Homelessness

There are various kinds of homelessness - sleeping on the streets, living in hostels, sharing a flat belonging to someone else. There are many factors which increase the risk of homelessness. Common among these are alcohol and drug abuse, mental health problems, learning difficulties, debts, relationship breakdown and lack of social support networks.

About five hundred people sleep outside around England on any one night and more than half of these are in the Greater London area. However there are about 380,000 single homeless people in Great Britain. This includes those staying in hostels, bed and breakfasts, squats and overcrowded accommodation. (Crisis: How many, how much? 2003)

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As Sisters of Mercy whose fourth vow is the service of those in need we are very aware of how vulnerable homeless people are. We work with homeless people teaching them reading, helping them with life skills, bringing them food, developing relationships with them as we accompany them on their journey. This journey can be towards claiming benefits or it can be in helping them to move towards supported or independent living. However for a variety of reasons, it can also end with the homeless person moving back to sleep on the streets. The most important aspect of our work with homeless people is the building of friendships. This tends to take longer with this group of people because their experience is of being constantly let down and they are often very slow to trust and to reveal their inner thoughts and feelings.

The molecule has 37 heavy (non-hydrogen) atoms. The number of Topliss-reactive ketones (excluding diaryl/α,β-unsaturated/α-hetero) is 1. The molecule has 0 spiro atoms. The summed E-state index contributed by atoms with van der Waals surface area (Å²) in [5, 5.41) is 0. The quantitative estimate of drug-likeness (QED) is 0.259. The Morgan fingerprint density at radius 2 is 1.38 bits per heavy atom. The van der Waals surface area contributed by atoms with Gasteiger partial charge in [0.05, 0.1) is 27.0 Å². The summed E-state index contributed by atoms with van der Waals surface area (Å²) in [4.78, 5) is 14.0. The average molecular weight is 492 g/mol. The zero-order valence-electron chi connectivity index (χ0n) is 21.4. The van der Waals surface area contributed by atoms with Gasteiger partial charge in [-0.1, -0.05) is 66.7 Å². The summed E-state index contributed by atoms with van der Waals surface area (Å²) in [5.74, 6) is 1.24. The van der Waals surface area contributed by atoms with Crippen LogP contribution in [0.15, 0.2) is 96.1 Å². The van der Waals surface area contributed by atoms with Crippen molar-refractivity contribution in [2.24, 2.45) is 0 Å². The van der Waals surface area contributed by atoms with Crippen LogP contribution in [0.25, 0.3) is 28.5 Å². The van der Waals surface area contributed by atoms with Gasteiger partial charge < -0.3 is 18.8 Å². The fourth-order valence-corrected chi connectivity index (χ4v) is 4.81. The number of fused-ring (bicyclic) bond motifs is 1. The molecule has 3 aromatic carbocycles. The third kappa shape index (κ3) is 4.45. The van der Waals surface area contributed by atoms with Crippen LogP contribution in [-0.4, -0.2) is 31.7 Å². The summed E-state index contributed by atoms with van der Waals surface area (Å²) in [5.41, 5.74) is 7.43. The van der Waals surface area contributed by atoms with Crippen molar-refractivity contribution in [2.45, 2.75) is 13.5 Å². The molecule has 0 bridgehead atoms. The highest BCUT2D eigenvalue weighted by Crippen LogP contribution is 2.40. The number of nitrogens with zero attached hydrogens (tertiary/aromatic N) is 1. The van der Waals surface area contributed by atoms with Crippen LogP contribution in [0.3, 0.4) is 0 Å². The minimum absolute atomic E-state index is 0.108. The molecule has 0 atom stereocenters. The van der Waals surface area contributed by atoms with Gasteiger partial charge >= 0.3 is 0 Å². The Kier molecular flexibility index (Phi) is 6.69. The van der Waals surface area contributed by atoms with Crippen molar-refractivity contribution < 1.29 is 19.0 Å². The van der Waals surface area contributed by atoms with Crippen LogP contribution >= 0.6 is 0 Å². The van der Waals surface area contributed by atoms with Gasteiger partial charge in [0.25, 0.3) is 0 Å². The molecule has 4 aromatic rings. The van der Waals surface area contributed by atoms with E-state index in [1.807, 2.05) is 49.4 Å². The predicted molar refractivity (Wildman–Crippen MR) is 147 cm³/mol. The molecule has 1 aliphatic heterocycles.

This year 2006 we are very excited about our new project "women@thewell "which will offer support to vulnerable women. It will be based near the Kings Cross area of London. Further details will be found on the website.

Work with the homeless people in our society would be very close to the heart of Catherine McAuley who said she would prefer to help a thousand imposters than send away one genuine person in need.

Photograph of homeless people in Highbury Convent garden